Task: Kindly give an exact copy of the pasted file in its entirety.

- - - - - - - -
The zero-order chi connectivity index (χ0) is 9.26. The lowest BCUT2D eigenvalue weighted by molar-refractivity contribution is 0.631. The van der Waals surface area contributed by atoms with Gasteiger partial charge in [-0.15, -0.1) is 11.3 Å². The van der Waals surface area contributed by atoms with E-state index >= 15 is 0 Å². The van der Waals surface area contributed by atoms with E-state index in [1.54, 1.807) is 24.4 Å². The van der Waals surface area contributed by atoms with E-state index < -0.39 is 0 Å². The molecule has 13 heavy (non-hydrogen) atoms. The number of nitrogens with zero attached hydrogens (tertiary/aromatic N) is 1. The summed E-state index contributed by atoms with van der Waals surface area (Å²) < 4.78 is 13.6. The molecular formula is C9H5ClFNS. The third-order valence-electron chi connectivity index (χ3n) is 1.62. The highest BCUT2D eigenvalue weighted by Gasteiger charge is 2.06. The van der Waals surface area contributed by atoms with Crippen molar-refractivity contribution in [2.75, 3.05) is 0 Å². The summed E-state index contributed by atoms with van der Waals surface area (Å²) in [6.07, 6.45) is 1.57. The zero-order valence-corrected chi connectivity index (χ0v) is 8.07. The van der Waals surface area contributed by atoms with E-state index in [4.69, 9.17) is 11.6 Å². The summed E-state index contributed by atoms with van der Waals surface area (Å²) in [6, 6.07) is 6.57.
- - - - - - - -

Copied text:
The zero-order chi connectivity index (χ0) is 9.26. The lowest BCUT2D eigenvalue weighted by molar-refractivity contribution is 0.631. The van der Waals surface area contributed by atoms with Gasteiger partial charge in [-0.15, -0.1) is 11.3 Å². The van der Waals surface area contributed by atoms with E-state index >= 15 is 0 Å². The van der Waals surface area contributed by atoms with E-state index in [1.54, 1.807) is 24.4 Å². The van der Waals surface area contributed by atoms with E-state index < -0.39 is 0 Å². The molecule has 13 heavy (non-hydrogen) atoms. The number of nitrogens with zero attached hydrogens (tertiary/aromatic N) is 1. The summed E-state index contributed by atoms with van der Waals surface area (Å²) < 4.78 is 13.6. The molecular formula is C9H5ClFNS. The third-order valence-electron chi connectivity index (χ3n) is 1.62. The highest BCUT2D eigenvalue weighted by Gasteiger charge is 2.06. The van der Waals surface area contributed by atoms with Crippen molar-refractivity contribution in [2.75, 3.05) is 0 Å². The summed E-state index contributed by atoms with van der Waals surface area (Å²) in [6.07, 6.45) is 1.57. The zero-order valence-corrected chi connectivity index (χ0v) is 8.07. The van der Waals surface area contributed by atoms with E-state index in [4.69, 9.17) is 11.6 Å². The summed E-state index contributed by atoms with van der Waals surface area (Å²) in [6, 6.07) is 6.57.